VIRGINIA BEACH — Following a “significant change” in the track of Hurricane Florence, City Manager Dave Hansen announced Wednesday that the city has altered its sheltering plan and is “breathing a sigh of relief.”
However, Hansen said he recognizes the hurricane is still unpredictable.
The city is remaining vigilant of the storm, Hansen added, although it is “unlikely” to strike Virginia with the intensity predicted just 48 hours ago.
“Clearly the storm has taken an unprecedented realignment and we’re very grateful for that,” Hansen said.
Forecasts now have the Florence making landfall in southern North Carolina and curving south — away from Virginia Beach — due to a large high-pressure ridge hanging over the Mid-Atlantic region.
According to the National Hurricane Center, (11 a.m.) Florence, a potentially catastrophic Category 4 storm, was centered 485 miles (785 kilometers) southeast of Wilmington, North Carolina, moving at 15 mph (24 kph). It was packing winds of 130 mph (215 kph) and enough moisture to dump feet of rain on that region.
“Projected impacts to our city have been significantly reduced,” Hansen said. “The risk has been reduced on all the data elements that we use to consider public safety.”
Accordingly, Hansen said adjustments are being made to the city’s emergency shelter plan. Deputy City Manager for Public Safety Steve Cover announced the following changes during a Wednesday news conference:
- The Virginia Beach Field house will not open Thursday morning as previously planned.
- Kellam High School will still open as a shelter Wednesday at 6 p.m., with a capacity for 1,000, and will be a medically-friendly facility able to shelter 50 people. The 50 medical beds will not be operational until 8 a.m. Thursday.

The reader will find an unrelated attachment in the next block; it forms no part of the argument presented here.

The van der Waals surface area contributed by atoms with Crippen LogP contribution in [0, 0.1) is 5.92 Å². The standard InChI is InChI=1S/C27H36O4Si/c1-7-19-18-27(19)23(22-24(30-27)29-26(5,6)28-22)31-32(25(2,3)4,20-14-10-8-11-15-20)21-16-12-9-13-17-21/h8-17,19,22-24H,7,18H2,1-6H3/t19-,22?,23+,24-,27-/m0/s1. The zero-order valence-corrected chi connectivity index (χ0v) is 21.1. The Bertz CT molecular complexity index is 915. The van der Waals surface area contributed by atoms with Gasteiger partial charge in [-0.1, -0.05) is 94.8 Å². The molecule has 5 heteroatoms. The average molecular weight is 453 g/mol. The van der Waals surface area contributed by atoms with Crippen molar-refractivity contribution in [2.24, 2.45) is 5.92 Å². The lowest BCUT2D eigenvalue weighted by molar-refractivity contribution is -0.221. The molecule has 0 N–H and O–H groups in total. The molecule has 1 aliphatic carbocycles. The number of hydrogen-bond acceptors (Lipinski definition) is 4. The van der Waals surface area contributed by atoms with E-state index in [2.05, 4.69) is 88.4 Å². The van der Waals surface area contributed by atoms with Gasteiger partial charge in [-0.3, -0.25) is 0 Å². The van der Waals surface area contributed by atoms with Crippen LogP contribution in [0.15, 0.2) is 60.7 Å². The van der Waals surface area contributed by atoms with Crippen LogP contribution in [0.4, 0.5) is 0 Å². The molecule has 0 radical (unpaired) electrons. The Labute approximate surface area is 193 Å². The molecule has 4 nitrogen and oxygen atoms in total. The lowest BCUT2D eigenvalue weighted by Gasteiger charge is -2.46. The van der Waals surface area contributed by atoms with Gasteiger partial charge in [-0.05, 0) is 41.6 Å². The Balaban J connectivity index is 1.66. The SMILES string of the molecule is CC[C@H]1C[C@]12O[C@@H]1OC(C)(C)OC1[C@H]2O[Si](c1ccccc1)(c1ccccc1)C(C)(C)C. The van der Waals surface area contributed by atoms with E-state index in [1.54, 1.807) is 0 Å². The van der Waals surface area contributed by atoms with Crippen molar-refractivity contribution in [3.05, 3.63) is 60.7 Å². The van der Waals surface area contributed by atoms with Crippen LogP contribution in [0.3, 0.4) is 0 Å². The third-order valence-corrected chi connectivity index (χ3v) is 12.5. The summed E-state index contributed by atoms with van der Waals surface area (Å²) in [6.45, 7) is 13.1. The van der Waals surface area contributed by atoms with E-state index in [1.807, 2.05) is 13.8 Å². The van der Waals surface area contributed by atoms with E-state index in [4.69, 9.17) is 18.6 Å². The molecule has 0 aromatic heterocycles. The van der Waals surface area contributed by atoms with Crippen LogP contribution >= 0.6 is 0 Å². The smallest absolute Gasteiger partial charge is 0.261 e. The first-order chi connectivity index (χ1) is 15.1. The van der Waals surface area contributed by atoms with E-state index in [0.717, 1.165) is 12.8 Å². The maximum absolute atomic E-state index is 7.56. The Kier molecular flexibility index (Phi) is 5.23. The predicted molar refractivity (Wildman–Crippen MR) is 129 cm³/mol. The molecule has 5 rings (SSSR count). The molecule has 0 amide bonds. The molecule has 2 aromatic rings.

- No other tier-one shelters will be opened at this time. Those are:
- Corporate Landing Middle School
- Old Donation School
- Field House
- Landstown High School
- Green Run High School
- Tallwood High School
As for the evacuation, Hansen said that is “the personal choice of residents, who I know will make the most informed decision.”
The evacuation of Zone A by Gov. Ralph Northam was “intended to wake up our citizens,” Hansen said, adding Florence is still a dangerous threat to the Carolinas.
“However, that threat as it exists no longer applies to Virginia Beach,” Hansen said.
Rainfall and storm surge forecasts are now a fraction of what they were two days ago, Hansen said, with predicted winds “on low end of tropical storm-force,” which range from 39 to 73 mph.
The Southern half of Virginia Beach is also less at risk for significant flooding because of the change in wind intensity and direction, Hansen said, but minor coastal and street flooding could still occur in certain areas.
As the city keeps watch over Florence’s next move, Hansen said the city “will be ready and prepared to reactivate sheltering should a change in the track occur.”